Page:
10. New Yam Festivals
One competition that’s celebrated round the country is that the New Yam Festival; from the Leboku in Ugep, Cross River State to the Iriji-Mmanwu festival in Enugu State, the festival is celebrated in pomp and cultural display. Hundreds of masquerades, dancers in beautiful attires, acrobatic displays and fetish activities make it one festival that you should not miss.
So, with these vibrant festivals in their full swings, it feels like a decent time to pack your luggage and visit Nigeria to expertise a number of these cultural festivals. Let us know what your favourite festivals are.
9. Argungu Fishing Festival
You may have full-fledged some fascinated water activities round the world however if you’ve got not been to Argungu fishing competition, your list might not be complete. The enticing dynamics of the competition, the exciting spectators, and the anxious competitors who are ready to jump inside the river to begin their search for the biggest fish make this fishing festival extraordinary and beautiful.
8. Lagos Carnival
This is just so colourful. Like the Calabar Carnival however slightly completely different, Lagos Carnival is one in all the foremost vivacious parties in the African nation. You can feel the joy within the air even before the carnival kicks off yearly. Revelers are seen travel from completely different elements of the planet to expertise this carnival. You can join in the fun of the Carnival. Make new friends and share those memorable moments with family and friends.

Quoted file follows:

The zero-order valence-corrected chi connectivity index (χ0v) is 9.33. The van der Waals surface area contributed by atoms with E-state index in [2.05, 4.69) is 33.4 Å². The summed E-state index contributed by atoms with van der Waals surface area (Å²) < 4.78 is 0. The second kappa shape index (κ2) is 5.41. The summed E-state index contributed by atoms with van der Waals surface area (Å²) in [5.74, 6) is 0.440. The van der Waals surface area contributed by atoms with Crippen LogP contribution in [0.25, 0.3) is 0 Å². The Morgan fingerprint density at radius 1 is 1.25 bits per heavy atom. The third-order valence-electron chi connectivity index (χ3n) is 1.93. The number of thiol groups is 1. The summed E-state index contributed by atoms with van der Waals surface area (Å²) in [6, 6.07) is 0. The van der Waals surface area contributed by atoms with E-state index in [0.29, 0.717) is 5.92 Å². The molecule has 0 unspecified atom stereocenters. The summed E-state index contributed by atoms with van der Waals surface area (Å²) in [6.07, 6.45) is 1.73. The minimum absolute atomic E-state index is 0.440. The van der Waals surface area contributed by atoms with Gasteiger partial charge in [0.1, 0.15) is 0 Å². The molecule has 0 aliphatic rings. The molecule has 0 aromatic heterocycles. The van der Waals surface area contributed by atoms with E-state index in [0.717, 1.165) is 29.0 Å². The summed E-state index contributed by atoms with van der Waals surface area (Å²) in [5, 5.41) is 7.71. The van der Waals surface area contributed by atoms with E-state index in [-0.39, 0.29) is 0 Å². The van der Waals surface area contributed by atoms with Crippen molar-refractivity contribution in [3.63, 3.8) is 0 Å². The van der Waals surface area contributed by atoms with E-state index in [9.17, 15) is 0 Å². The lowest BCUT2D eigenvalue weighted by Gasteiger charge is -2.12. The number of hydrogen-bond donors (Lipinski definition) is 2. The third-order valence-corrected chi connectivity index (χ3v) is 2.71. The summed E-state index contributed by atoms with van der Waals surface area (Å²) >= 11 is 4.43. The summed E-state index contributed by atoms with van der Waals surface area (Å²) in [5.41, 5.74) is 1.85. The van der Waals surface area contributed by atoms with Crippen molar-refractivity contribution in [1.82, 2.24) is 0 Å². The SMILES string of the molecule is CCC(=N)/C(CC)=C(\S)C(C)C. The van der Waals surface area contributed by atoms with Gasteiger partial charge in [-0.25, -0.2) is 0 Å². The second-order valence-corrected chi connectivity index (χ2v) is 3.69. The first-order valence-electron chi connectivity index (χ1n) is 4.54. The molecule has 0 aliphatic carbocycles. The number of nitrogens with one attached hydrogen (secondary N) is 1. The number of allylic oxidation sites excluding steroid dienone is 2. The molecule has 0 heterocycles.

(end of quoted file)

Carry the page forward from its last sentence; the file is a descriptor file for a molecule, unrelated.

7. Osun Festival
We leave the comfort of the active town life to expertise one among the foremost regarded cultural festivals in Nigeria. It usually takes place within the month of July and August once a year. Off to the Sacred Forest of Osun, in a one-week colourful festival to honour and reverence the river goddess, Oshun of Osun State, people come here to get their solutions to their problems.
The Osun Osogbo Festival 2017 is ongoing, below are interesting facts about the one-week long festival;
The story behind the Osun Osogbofestival has it that the festival began over half a century ago when a group of settlers led by Olutimehin settled in the Osogbo area. A version of the story has it that the goddess revealed herself to them after their activities disturbed her and in other to appease her, they promised to offer an annual sacrifice to her and in return, she promised to make their women fruitful. Thus far, the Yoruba people of Igbo Ora have the highest twin birth rate in the world.
The festival is held to celebrate Osun who is the Yoruba goddess of fertility. The annual festival lasts for 2 weeks and it starts with the Iwopopo. The iwopopo refers to the traditional cleansing of the town from evil.
After the iwopopo comes to the lighting of the 600-year-old 16 point lamp (Inaolujumerindinlogun), three days after the iwopopo has been done.
Next is the Iboriade which is one special moment for the Ataoja of Osogbo. During the Iboriade, the crowns of the past Ataoja’s (Kings) of Osogbo are assembled and the sitting Ataoja in the company of Osun priestesses, the Arugba and the Yeye Osun.
The Arugba is an essential figure in the whole ceremony. The Arugba (calabash carrier) is a votary virgin who bears the calabash containing the sacrifice materials for the festival on her head as she leads the people to the Osun River. As she passes, people pray and cast their problems to her. She isn’t just regarded as a virgin, she’s the goddess they see. The current Arugba is the daughter of the sitting Ataoja. She took over the position from the previous Arugba who had done the work for 10 years.